No. 1475 - Forth - Gospel Hall (1882)

Forth is a small town in north-west Tasmania located on banks of the Forth River. It was previously known as Hamilton-on-Forth. The area was settled in the 1840s after James Fenton, a young man of Irish descent, explored the Forth estuary in search of arable land.

In the second half of the 19th century several churches were built at Forth representing the Anglican, Methodist, Catholic and Congregationalist religious denominations. Less known is a Christian Brethren Gospel Hall which was used intermittently for a period of about 20 years.

The hall opened in late 1882 with an article in the Devon Herald in October noting that a Gospel Hall at Hamilton-on-Forth was “in the course of erection”. While there is no record of when the hall was officially opened, an advertisement placed in the Devon Herald in December 1882 provides the “hours of meeting” and is evidence that it was in operation before the end of that year.

In October 1884 another report in the Devon Herald states that the Gospel Hall was opened for “a short season of sermonettes, hymns, and self-abasements” which indicates that services were only held sporadically. In November 1885 a letter was published in the Launceston Examiner from a resident at Forth complaining about larrikins abusing Wesleyan churchgoers and throwing “stones at the Gospel Hall while [a] service was being held”.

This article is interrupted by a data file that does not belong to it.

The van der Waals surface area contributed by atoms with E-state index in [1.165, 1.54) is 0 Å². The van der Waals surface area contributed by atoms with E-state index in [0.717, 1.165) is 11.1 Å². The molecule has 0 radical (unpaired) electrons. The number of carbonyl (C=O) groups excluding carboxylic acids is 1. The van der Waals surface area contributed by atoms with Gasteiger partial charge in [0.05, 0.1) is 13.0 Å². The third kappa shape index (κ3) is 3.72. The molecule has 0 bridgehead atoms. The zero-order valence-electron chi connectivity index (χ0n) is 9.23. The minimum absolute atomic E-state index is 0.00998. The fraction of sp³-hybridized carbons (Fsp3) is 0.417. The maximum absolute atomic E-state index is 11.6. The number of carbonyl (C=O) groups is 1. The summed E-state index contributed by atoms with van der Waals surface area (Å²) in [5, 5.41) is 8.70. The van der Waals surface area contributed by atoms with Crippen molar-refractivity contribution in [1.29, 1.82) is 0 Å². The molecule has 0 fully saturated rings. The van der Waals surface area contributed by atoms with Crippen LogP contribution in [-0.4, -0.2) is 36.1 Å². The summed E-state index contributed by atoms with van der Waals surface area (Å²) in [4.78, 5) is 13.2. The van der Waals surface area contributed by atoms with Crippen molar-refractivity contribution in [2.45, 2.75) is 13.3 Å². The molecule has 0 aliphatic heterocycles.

By the 1890s it appears that the hall was being used for other purposes. In March 1896 the North West Post’s Forth correspondent reported that the annual meeting of the Forth ‘Woman's Christian Temperance Union’ was held in the Gospel Hall “and was well attended”. No record of the hall can be found in newspaper reports after the turn of the century. The location of the hall is not known and no image of the building exists.

Devon Herald, Saturday 2 December 1882


Devon Herald, Saturday 28 October 1882, page 2
Devon Herald, Saturday 2 December 1882, page 3
Devon Herald, Thursday 2 October 1884, page 2
Launceston Examiner, Saturday 31 October 1885, page 1
North West Post, Saturday 7 March 1896, page, 2


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